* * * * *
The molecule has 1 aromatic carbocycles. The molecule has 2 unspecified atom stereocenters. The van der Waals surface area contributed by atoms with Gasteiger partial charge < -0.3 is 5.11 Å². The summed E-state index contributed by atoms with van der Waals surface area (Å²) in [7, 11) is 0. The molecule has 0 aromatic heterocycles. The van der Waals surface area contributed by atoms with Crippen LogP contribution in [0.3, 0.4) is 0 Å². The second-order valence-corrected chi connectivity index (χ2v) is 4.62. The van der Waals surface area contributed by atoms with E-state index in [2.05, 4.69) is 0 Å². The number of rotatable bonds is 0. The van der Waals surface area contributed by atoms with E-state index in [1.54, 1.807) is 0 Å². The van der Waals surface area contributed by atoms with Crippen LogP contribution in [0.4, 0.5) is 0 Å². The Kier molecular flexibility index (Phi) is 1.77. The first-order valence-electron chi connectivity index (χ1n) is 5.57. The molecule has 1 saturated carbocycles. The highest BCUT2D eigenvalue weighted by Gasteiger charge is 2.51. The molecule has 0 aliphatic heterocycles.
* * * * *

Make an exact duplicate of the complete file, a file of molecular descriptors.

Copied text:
The molecule has 1 aromatic carbocycles. The molecule has 2 unspecified atom stereocenters. The van der Waals surface area contributed by atoms with Gasteiger partial charge < -0.3 is 5.11 Å². The summed E-state index contributed by atoms with van der Waals surface area (Å²) in [7, 11) is 0. The molecule has 0 aromatic heterocycles. The van der Waals surface area contributed by atoms with Crippen LogP contribution in [0.3, 0.4) is 0 Å². The second-order valence-corrected chi connectivity index (χ2v) is 4.62. The van der Waals surface area contributed by atoms with E-state index in [2.05, 4.69) is 0 Å². The number of rotatable bonds is 0. The van der Waals surface area contributed by atoms with E-state index in [1.54, 1.807) is 0 Å². The van der Waals surface area contributed by atoms with Crippen LogP contribution in [0.4, 0.5) is 0 Å². The Kier molecular flexibility index (Phi) is 1.77. The first-order valence-electron chi connectivity index (χ1n) is 5.57. The molecule has 1 saturated carbocycles. The highest BCUT2D eigenvalue weighted by Gasteiger charge is 2.51. The molecule has 0 aliphatic heterocycles.